Our core is killing us. I don’t mean our abdominal muscles when we have been planking too long, but our core contract. Every time I try to analyse the issues in our job, it all comes back to the fundamental issue of our core.
Let’s start with core hours. Why are these arbitrarily set from 08.00 to 18.30 for routine care? I can’t go to my dentist or bank after 17.30 so why should I still be accepting calls an hour later? Speak to any duty GP and they will tell you of the huge sense of relief when the phones are finally switched over at half-past six and the floodgates are shut until the next morning.
Now we are delivering extended hours in the evening and at weekends for the working population, there is even less reason to have a core contract stipulating 10.5 hours a day. Its origins may lie in the negotiation of the 2004 contract when we relinquished our responsibility for out-of-hours care, but that is now nearly 20 years ago. Gone are the days when there is a spouse at home to look after the children, and it is almost impossible for younger parents to secure wraparound childcare for 12 hours a day.
Then there is the unlimited demand without any cap. We have normalised this to the extent that we think there is something wrong with any GP who is unable to subsume another 20 calls in addition to their full day’s workload of 30 to 35 patient contacts. Having recently watched the BBC’s adaptation of Adam Kay’s memoir This Is Going To Hurt, I’m reminded of the normalisation of our 100-hour weeks when we were juniors. We will look back one day and marvel at how we saw this number of patients in general practice and accepted it without objection.
Our simmering complaints are being translated into RLE – retirement, locum or emigration. We are not fighting back as a profession, we are fighting for ourselves as individuals, and it’s resulting in the slow and painful death of general practice. And who can blame us? When you are close to burnout, it’s far easier to change yourself than change the entire system.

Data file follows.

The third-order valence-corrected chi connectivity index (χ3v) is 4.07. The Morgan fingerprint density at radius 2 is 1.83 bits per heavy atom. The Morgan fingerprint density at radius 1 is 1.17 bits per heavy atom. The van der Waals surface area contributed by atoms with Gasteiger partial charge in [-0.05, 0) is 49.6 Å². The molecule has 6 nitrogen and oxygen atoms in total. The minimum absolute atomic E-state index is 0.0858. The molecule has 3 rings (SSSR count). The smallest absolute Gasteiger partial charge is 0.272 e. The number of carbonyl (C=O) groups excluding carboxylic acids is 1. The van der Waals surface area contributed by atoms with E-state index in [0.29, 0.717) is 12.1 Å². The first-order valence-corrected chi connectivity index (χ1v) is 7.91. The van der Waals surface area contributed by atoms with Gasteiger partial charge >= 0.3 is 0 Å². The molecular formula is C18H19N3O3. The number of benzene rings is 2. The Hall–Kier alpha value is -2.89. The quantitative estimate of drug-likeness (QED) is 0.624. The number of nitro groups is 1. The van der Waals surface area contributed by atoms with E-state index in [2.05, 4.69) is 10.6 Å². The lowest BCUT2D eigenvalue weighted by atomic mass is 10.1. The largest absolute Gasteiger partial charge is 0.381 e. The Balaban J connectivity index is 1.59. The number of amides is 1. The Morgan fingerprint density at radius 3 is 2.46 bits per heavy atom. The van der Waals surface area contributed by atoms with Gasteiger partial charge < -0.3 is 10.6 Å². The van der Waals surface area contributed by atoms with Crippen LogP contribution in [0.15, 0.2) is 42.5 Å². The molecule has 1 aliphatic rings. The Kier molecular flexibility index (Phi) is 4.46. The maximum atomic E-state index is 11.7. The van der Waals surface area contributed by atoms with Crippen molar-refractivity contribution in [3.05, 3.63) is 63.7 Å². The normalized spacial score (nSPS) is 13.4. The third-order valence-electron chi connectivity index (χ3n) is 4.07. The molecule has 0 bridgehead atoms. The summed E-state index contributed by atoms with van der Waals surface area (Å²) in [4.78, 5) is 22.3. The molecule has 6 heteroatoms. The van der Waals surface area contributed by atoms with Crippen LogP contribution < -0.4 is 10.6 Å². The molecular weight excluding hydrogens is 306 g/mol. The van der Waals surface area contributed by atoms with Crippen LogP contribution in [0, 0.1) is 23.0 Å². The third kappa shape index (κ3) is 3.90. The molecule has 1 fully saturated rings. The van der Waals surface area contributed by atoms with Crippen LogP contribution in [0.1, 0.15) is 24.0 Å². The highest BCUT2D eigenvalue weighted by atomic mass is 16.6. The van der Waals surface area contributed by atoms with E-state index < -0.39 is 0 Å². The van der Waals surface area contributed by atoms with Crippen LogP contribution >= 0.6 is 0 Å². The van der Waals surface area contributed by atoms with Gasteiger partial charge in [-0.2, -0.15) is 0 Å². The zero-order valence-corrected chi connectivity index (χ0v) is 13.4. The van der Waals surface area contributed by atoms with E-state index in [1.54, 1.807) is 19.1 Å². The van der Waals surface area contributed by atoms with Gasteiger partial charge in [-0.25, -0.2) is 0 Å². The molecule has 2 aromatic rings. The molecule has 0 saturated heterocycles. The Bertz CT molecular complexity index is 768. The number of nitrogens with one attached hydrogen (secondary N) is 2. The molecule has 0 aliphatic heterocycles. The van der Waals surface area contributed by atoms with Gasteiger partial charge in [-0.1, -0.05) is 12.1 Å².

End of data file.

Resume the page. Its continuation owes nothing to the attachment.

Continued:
If we have any chance of saving general practice, it is by moving away from an outdated all-you-can-eat buffet and having workload caps, like all other healthcare professionals. It seems to be hardwired into GP partners that the independent contractor status is synonymous with servicing any number of patients within core hours, regardless of their safety or our sanity. We have internalised an activity-based contract, as opposed to a time-based contract, with the delusion we are small businesses required to fulfil our core contract. The current system is setting us up for failure as we are caught between a rock and a hard place. If I am emotionally drained and exhausted after juggling 40 contacts in an 11-hour day, what do I do with the 41st call? Do I risk a contractual breach by turning them away, or do I risk my indemnity by consulting when I do not feel fit to practise? Every single day, GPs are faced with this dilemma and just carry on, praying that nothing adverse will happen.
And every so often, something adverse does happen. And no one cares that the patient was your 41st call. No one cares about your flawed contract. No one cares you were three GPs down with Covid. All that matters is the patient in front of you and the care you delivered.
We are being judged for perfection within an imperfect system, and I’m not sure how much longer I can carry on colluding with this.
Dr Shaba Nabi is a GP trainer in Bristol.
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